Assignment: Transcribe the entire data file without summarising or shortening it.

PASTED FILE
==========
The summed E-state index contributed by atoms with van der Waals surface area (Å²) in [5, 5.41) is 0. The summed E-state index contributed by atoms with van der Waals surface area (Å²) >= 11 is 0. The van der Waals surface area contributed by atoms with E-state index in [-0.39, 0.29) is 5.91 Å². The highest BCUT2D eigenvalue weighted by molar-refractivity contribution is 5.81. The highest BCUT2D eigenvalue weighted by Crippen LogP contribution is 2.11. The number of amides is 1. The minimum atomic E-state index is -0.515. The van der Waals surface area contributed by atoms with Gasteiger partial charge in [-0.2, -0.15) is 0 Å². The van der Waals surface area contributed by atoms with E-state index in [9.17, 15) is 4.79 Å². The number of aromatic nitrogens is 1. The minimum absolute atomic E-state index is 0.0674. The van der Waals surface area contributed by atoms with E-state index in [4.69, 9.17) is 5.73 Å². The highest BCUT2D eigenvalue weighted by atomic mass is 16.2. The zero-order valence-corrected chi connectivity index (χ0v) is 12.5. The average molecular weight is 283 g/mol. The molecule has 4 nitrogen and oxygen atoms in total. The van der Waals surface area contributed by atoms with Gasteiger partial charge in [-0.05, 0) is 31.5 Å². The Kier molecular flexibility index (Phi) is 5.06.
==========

The summed E-state index contributed by atoms with van der Waals surface area (Å²) in [5, 5.41) is 0. The summed E-state index contributed by atoms with van der Waals surface area (Å²) >= 11 is 0. The van der Waals surface area contributed by atoms with E-state index in [-0.39, 0.29) is 5.91 Å². The highest BCUT2D eigenvalue weighted by molar-refractivity contribution is 5.81. The highest BCUT2D eigenvalue weighted by Crippen LogP contribution is 2.11. The number of amides is 1. The minimum atomic E-state index is -0.515. The van der Waals surface area contributed by atoms with Gasteiger partial charge in [-0.2, -0.15) is 0 Å². The van der Waals surface area contributed by atoms with E-state index in [9.17, 15) is 4.79 Å². The number of aromatic nitrogens is 1. The minimum absolute atomic E-state index is 0.0674. The van der Waals surface area contributed by atoms with E-state index in [4.69, 9.17) is 5.73 Å². The highest BCUT2D eigenvalue weighted by atomic mass is 16.2. The zero-order valence-corrected chi connectivity index (χ0v) is 12.5. The average molecular weight is 283 g/mol. The molecule has 4 nitrogen and oxygen atoms in total. The van der Waals surface area contributed by atoms with Gasteiger partial charge in [-0.05, 0) is 31.5 Å². The Kier molecular flexibility index (Phi) is 5.06.